Sometimes, in the middle of winter, the only escape is to look forward to long summer days full of plants.
In the middle of June last year we took the train to Sheringham on the North Norfolk coast and walked to Cromer. Descending Beeston Bump we were rewarded with a new species of plant, Purple Broomrape, Orobanche purpurea. This is a very handsome beast, with dark purple flowers on a purplish brown stem. It looked very striking against the greenery of other plants, including grasses, horsetails (Equisetum), Kidney Vetch (Anthyllis vulneraria) and Yarrow.
Mistletoe, which I wrote about in December, is a hemi-parasite: although it takes some of its nutrients from its host, it possesses chlorophyll and makes its own sugars. Broomrapes are holo-parasites: they are utterly dependent on their hosts for food.
Purple Broomrape has no leaves and does not photosynthesise. It has an underground tuber and attaches to its host underground by means of haustoria. It is a member of family Orobanchaceae, which contains about 90 genera and 2000 species of herbs and shrubs distributed throughout most of the world. All, except for the genera Lindenbergia and Rehmannia, are hemi- or holo-parasites on the roots of other plants. See Wildflowers-and-Weeds.com for some lovely photographs of American members of the family.
Fourteen species of Orobanche have been recorded in the British Isles. Although “A Flora of Norfolk” (Gillian Beckett, Alec Bull & Robin Stevenson, 1999) lists five species of Orobanche in Norfolk, Hemp Broomrape (O. ramosa) was only recorded in 1880 and Greater Broomrape (O. rapum-genistae) was last seen in the county in 1986. This leaves three species: Purple Broomrape, Common Broomrape (O. minor) and Tall or Knapweed Broomrape (O. elatior). I have seen the latter once, on Marriott’s Way near Norwich, though it is more common in West Norfolk. In contrast, Common Broomrape is much more widespread and is found with a variety of host plants, including clovers (Trifolium) and various members of the Asteraceae (daisy family). Several years ago it was abundant amongst shrubs by a car park in Westwick Street in Norwich and we found it growing amongst Hyssop in Grapes Hill Community Garden in 2012.
Purple Broomrape is much rarer than its common and widespread host plant, Yarrow. Nationally, Purple Broomrape is a plant of clifftop grasslands and, sometimes, disturbed places, on dry, slightly alkaline soils. It has the habit of disappearing for several years and then reappearing, which suggests that it can persist without flowering for many years, or has long-lived seeds. In the UK it is classed as vulnerable (see map and list of sites), but North Norfolk is one of its hotspots, along with the Isle of Wight and the Channel Islands. It can also be found on sand dunes in the Netherlands and its natural range is across Europe, as far south as Spain, Portugal and Greece, east to central Russia, the Caucasus, Asia Minor, Pakistan and India and north to Sweden. It has also been reported from Canary Islands, Morocco, and North America. (In Iran it has been recorded on a close relative of Yarrow, Achillea wilhelmsii.) However, it is endangered in much of its range as grasslands are destroyed and agriculture intensifies. The paper by Renata Piwowarczyk, “Orobanche purpurea (Orobanchaceae) in Poland: current distribution, taxonomy, plant communities, and preferred hosts” (Biodiv. Res. Conserv. 26: 73-81, 2012) gives a good, if sobering, summary.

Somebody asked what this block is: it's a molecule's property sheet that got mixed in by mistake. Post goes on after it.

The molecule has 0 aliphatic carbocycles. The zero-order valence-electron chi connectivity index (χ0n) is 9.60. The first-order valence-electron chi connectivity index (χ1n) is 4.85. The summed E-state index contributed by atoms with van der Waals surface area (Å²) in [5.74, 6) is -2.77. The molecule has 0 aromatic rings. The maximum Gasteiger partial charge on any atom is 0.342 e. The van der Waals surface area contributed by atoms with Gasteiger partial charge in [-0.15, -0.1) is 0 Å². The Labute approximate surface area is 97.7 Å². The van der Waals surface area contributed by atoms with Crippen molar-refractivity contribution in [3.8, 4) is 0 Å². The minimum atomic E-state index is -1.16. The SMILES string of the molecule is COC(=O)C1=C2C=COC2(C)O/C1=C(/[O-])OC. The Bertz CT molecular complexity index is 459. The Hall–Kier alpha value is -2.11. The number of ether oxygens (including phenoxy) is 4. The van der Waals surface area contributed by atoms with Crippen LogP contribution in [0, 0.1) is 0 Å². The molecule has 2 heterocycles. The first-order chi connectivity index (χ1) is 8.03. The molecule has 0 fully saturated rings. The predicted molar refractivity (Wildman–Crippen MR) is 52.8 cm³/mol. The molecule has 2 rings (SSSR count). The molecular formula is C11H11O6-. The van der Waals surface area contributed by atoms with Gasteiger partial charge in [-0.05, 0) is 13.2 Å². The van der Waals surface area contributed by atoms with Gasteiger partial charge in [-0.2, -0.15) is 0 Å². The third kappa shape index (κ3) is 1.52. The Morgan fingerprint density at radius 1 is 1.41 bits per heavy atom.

At the time of writing, the Plants for a Future website lists ten species of Orobanche, but not O. purpurea and given its rarity it would be criminal (literally) to harvest it. Our Orobanche minor has no known edible uses, but Orobanche ammophyla is used as a food and medicine in China (mind you, so are tigers) and other edible and medicinal species include the North American Orobanche fasciculata.
If you want to see Purple Broomrape on Beeston Bump, you can follow Walk 8 in this walk leaflet. Stick to the paths and go in June or July. Last year there was lots of Purple Broomrape, but be aware that the number of flowers varies from year to year.